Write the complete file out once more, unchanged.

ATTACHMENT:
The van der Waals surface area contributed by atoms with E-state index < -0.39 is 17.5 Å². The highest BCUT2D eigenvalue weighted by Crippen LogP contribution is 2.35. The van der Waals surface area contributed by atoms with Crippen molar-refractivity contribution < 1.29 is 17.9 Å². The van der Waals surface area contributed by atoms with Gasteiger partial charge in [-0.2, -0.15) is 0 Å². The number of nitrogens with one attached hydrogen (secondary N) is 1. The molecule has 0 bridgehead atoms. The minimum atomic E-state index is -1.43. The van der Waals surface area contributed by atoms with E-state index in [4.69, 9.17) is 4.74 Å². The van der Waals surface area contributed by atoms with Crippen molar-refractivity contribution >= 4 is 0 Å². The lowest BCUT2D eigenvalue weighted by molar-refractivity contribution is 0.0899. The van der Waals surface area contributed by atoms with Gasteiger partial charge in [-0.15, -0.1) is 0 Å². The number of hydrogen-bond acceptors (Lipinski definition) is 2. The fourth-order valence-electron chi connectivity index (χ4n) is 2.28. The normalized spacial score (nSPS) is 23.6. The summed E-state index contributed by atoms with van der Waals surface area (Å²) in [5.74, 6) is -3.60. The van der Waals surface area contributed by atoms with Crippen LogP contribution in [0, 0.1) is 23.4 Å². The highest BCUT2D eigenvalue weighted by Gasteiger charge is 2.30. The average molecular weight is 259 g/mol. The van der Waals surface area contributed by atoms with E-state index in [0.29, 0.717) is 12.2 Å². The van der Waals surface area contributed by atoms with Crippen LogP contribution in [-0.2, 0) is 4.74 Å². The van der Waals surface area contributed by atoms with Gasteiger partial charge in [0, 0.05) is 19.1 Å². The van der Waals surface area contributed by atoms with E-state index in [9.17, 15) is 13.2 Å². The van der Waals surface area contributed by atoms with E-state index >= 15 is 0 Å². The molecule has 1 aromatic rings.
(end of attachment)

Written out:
The van der Waals surface area contributed by atoms with E-state index < -0.39 is 17.5 Å². The highest BCUT2D eigenvalue weighted by Crippen LogP contribution is 2.35. The van der Waals surface area contributed by atoms with Crippen molar-refractivity contribution < 1.29 is 17.9 Å². The van der Waals surface area contributed by atoms with Gasteiger partial charge in [-0.2, -0.15) is 0 Å². The number of nitrogens with one attached hydrogen (secondary N) is 1. The molecule has 0 bridgehead atoms. The minimum atomic E-state index is -1.43. The van der Waals surface area contributed by atoms with E-state index in [4.69, 9.17) is 4.74 Å². The van der Waals surface area contributed by atoms with Crippen molar-refractivity contribution >= 4 is 0 Å². The lowest BCUT2D eigenvalue weighted by molar-refractivity contribution is 0.0899. The van der Waals surface area contributed by atoms with Gasteiger partial charge in [-0.15, -0.1) is 0 Å². The number of hydrogen-bond acceptors (Lipinski definition) is 2. The fourth-order valence-electron chi connectivity index (χ4n) is 2.28. The normalized spacial score (nSPS) is 23.6. The summed E-state index contributed by atoms with van der Waals surface area (Å²) in [5.74, 6) is -3.60. The van der Waals surface area contributed by atoms with Crippen LogP contribution in [0, 0.1) is 23.4 Å². The highest BCUT2D eigenvalue weighted by Gasteiger charge is 2.30. The average molecular weight is 259 g/mol. The van der Waals surface area contributed by atoms with E-state index in [0.29, 0.717) is 12.2 Å². The van der Waals surface area contributed by atoms with Crippen LogP contribution in [-0.2, 0) is 4.74 Å². The van der Waals surface area contributed by atoms with Gasteiger partial charge in [0, 0.05) is 19.1 Å². The van der Waals surface area contributed by atoms with E-state index in [9.17, 15) is 13.2 Å². The van der Waals surface area contributed by atoms with E-state index >= 15 is 0 Å². The molecule has 1 aromatic rings.